See what I mean. Just by talking with you, my life has become richer by knowing a little more about you and your world. That’s what keeps me going.
AAP – What are some of the themes you’ve enjoyed exploring through your art lately?
PH – Very recently I realized that all my work, taken together, constitutes a kind of visual autobiography – not one that talks about me, but rather one that attempts to capture and convey what I am seeing, hearing, feeling. I am now 67 years old and think a lot about mortality. But, this is too narrow a description of what I am exploring.
The Japanese have a concept “mono no aware” which is best defined as a gentle sense of sadness at the passing nature of all things and all people. The beauty of “mono no aware” is that rather than focus on death, I become intensely engaged with life and rather than look back, I look to the present and future.
And here’s a question for you. Taken together, is your work a poetic autobiography? If you say “No,” I won’t believe you. And you shouldn’t either.
AAP – When do you know a piece is finished?
PH – Usually too late … about three minutes after I’ve wrecked it.
AAP – What’s your artistic process like for you as you start developing a new piece?
PH – Right now I am doing a self-portrait while listening to Tom Wait’s “You’re Innocent When You Dream.” I usually start while listening to music – anything from Rachmaninoff and Puccini to Tom Waits and the Dixie Chicks. Sometimes I have an idea that I want to explore, sometimes I let my hand do the thinking.
I try to trust my intuition and to let my curiosity lead me to wherever it wishes to take me. I am now reading the French impressionist painter Camille Pissarro’s letters to his son Lucien.
Lucien left France to try to make his life in art in London. At the same time, I am reading James Baldwin’s essay “Notes of a Native Son,” in which he reflects on his father’s life and death. Camille and Lucien Pissarro’s relationship and James Baldwin’s relationship with his father could not have been more different.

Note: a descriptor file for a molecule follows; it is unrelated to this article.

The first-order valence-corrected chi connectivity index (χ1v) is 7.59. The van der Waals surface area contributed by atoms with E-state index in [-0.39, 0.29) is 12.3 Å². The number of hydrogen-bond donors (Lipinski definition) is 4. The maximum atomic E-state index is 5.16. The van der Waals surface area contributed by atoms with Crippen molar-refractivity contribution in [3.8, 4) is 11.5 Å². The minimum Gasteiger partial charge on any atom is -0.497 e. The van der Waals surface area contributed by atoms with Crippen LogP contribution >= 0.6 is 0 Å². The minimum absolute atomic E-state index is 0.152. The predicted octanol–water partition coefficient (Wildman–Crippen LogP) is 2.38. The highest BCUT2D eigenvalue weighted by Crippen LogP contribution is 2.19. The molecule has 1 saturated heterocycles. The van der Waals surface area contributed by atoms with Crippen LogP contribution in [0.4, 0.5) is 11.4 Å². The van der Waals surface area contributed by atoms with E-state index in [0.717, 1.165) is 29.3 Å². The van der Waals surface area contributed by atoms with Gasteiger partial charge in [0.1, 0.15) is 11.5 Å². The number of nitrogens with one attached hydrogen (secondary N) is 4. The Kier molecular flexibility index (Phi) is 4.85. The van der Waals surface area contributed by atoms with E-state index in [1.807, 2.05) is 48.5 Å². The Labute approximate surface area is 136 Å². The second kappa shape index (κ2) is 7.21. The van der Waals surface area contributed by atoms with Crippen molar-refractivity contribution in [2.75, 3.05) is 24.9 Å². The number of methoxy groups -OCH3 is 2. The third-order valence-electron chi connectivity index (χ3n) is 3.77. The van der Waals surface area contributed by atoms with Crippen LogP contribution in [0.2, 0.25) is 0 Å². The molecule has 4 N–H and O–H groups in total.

The Pissarros’ relationship was loving and supportive. The Baldwins’ relationship was fraught with bitterness and anger.
Yet, with both the Pissarros and Baldwins, I get a sense of a father and son trying their hardest to understand each other as each struggles to find his way in a hostile world. This, of course, makes me think of my own father – thoughts that are painful and unsettling and that make me want to paint.
AAP — What was an intersection of your personal, professional, activist and artistic life that’s stood out to you lately?
PH — Finally, Bryan asks an easy question.
The LEAP program brought personal, professional, political and artistic commitments together. I remember asking Carole Hayashino, the current president of APAHE, what she hopes to do when she retires. She said that she wanted to get back into theater.
I said that she shouldn’t wait, that she should get involved in theater now while she’s still working. (We, retired folks, are good at giving unsolicited advice.) I spoke to Ketmani who described the story-telling tradition in the Lao community and we discussed how story-telling is such a powerful tool for understanding our communities, our families and ourselves.